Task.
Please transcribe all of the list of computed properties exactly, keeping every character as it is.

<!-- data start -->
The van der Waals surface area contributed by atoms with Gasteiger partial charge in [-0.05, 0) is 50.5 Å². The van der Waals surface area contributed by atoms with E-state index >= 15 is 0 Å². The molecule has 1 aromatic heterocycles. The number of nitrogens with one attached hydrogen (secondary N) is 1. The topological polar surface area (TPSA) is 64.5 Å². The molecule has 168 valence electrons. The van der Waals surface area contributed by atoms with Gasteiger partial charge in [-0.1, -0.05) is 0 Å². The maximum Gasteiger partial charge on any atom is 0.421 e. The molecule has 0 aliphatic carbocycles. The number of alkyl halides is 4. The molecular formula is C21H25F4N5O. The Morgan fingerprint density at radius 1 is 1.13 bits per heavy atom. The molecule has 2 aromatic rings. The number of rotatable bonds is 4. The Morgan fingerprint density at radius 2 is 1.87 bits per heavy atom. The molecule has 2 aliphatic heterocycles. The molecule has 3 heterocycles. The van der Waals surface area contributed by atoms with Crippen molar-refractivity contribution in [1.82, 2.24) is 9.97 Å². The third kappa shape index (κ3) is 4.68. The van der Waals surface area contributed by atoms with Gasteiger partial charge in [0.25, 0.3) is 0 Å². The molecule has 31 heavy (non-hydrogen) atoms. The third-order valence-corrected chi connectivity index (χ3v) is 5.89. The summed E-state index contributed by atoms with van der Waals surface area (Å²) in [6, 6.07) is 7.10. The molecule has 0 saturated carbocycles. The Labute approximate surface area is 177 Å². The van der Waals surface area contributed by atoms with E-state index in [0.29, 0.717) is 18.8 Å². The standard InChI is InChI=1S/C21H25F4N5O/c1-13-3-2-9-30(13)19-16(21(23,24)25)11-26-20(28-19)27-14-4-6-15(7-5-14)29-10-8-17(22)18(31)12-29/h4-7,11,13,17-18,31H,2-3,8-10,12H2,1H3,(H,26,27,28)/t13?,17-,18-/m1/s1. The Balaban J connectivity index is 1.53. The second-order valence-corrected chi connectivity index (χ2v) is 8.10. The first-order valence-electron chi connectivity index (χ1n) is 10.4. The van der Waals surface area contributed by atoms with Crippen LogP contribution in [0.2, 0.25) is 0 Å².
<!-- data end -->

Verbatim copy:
The van der Waals surface area contributed by atoms with Gasteiger partial charge in [-0.05, 0) is 50.5 Å². The van der Waals surface area contributed by atoms with E-state index >= 15 is 0 Å². The molecule has 1 aromatic heterocycles. The number of nitrogens with one attached hydrogen (secondary N) is 1. The topological polar surface area (TPSA) is 64.5 Å². The molecule has 168 valence electrons. The van der Waals surface area contributed by atoms with Gasteiger partial charge in [-0.1, -0.05) is 0 Å². The maximum Gasteiger partial charge on any atom is 0.421 e. The molecule has 0 aliphatic carbocycles. The number of alkyl halides is 4. The molecular formula is C21H25F4N5O. The Morgan fingerprint density at radius 1 is 1.13 bits per heavy atom. The molecule has 2 aromatic rings. The number of rotatable bonds is 4. The Morgan fingerprint density at radius 2 is 1.87 bits per heavy atom. The molecule has 2 aliphatic heterocycles. The molecule has 3 heterocycles. The van der Waals surface area contributed by atoms with Crippen molar-refractivity contribution in [1.82, 2.24) is 9.97 Å². The third kappa shape index (κ3) is 4.68. The van der Waals surface area contributed by atoms with Gasteiger partial charge in [0.25, 0.3) is 0 Å². The molecule has 31 heavy (non-hydrogen) atoms. The third-order valence-corrected chi connectivity index (χ3v) is 5.89. The summed E-state index contributed by atoms with van der Waals surface area (Å²) in [6, 6.07) is 7.10. The molecule has 0 saturated carbocycles. The Labute approximate surface area is 177 Å². The van der Waals surface area contributed by atoms with E-state index in [0.29, 0.717) is 18.8 Å². The standard InChI is InChI=1S/C21H25F4N5O/c1-13-3-2-9-30(13)19-16(21(23,24)25)11-26-20(28-19)27-14-4-6-15(7-5-14)29-10-8-17(22)18(31)12-29/h4-7,11,13,17-18,31H,2-3,8-10,12H2,1H3,(H,26,27,28)/t13?,17-,18-/m1/s1. The Balaban J connectivity index is 1.53. The second-order valence-corrected chi connectivity index (χ2v) is 8.10. The first-order valence-electron chi connectivity index (χ1n) is 10.4. The van der Waals surface area contributed by atoms with Crippen LogP contribution in [0.2, 0.25) is 0 Å².